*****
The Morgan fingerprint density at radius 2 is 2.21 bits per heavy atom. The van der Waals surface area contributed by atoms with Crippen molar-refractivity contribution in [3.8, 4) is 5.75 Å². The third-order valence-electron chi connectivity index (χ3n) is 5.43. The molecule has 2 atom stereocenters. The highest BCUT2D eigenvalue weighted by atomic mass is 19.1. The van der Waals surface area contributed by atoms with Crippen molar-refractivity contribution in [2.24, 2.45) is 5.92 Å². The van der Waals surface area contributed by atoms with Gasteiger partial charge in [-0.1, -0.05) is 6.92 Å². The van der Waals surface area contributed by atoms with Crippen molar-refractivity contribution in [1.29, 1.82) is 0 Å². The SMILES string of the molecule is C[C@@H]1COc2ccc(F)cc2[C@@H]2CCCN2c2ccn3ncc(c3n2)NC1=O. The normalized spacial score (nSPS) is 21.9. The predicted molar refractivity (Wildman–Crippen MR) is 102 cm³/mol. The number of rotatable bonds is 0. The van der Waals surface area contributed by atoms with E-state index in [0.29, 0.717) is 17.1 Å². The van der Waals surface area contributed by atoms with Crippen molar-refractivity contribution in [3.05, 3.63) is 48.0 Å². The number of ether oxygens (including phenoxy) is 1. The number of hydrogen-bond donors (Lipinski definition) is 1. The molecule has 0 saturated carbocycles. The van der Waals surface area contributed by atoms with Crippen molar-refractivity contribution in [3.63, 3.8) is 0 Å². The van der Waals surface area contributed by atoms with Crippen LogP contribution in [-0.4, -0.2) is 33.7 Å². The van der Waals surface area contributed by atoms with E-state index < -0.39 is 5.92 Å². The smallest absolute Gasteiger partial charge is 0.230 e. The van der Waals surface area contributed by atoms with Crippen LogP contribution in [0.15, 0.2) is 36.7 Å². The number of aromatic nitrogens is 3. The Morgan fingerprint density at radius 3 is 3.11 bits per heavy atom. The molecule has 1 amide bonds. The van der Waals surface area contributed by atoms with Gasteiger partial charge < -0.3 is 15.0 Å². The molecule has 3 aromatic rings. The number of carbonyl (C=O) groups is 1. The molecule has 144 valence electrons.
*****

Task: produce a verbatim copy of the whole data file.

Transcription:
The Morgan fingerprint density at radius 2 is 2.21 bits per heavy atom. The van der Waals surface area contributed by atoms with Crippen molar-refractivity contribution in [3.8, 4) is 5.75 Å². The third-order valence-electron chi connectivity index (χ3n) is 5.43. The molecule has 2 atom stereocenters. The highest BCUT2D eigenvalue weighted by atomic mass is 19.1. The van der Waals surface area contributed by atoms with Crippen molar-refractivity contribution in [2.24, 2.45) is 5.92 Å². The van der Waals surface area contributed by atoms with Gasteiger partial charge in [-0.1, -0.05) is 6.92 Å². The van der Waals surface area contributed by atoms with Crippen molar-refractivity contribution in [1.29, 1.82) is 0 Å². The SMILES string of the molecule is C[C@@H]1COc2ccc(F)cc2[C@@H]2CCCN2c2ccn3ncc(c3n2)NC1=O. The normalized spacial score (nSPS) is 21.9. The predicted molar refractivity (Wildman–Crippen MR) is 102 cm³/mol. The number of rotatable bonds is 0. The van der Waals surface area contributed by atoms with E-state index in [0.29, 0.717) is 17.1 Å². The van der Waals surface area contributed by atoms with Crippen molar-refractivity contribution in [3.05, 3.63) is 48.0 Å². The number of ether oxygens (including phenoxy) is 1. The number of hydrogen-bond donors (Lipinski definition) is 1. The molecule has 0 saturated carbocycles. The van der Waals surface area contributed by atoms with Crippen molar-refractivity contribution in [3.63, 3.8) is 0 Å². The van der Waals surface area contributed by atoms with Crippen LogP contribution in [-0.4, -0.2) is 33.7 Å². The van der Waals surface area contributed by atoms with E-state index < -0.39 is 5.92 Å². The smallest absolute Gasteiger partial charge is 0.230 e. The van der Waals surface area contributed by atoms with Crippen LogP contribution in [0.15, 0.2) is 36.7 Å². The number of aromatic nitrogens is 3. The Morgan fingerprint density at radius 3 is 3.11 bits per heavy atom. The molecule has 1 amide bonds. The van der Waals surface area contributed by atoms with Gasteiger partial charge < -0.3 is 15.0 Å². The molecule has 3 aromatic rings. The number of carbonyl (C=O) groups is 1. The molecule has 144 valence electrons.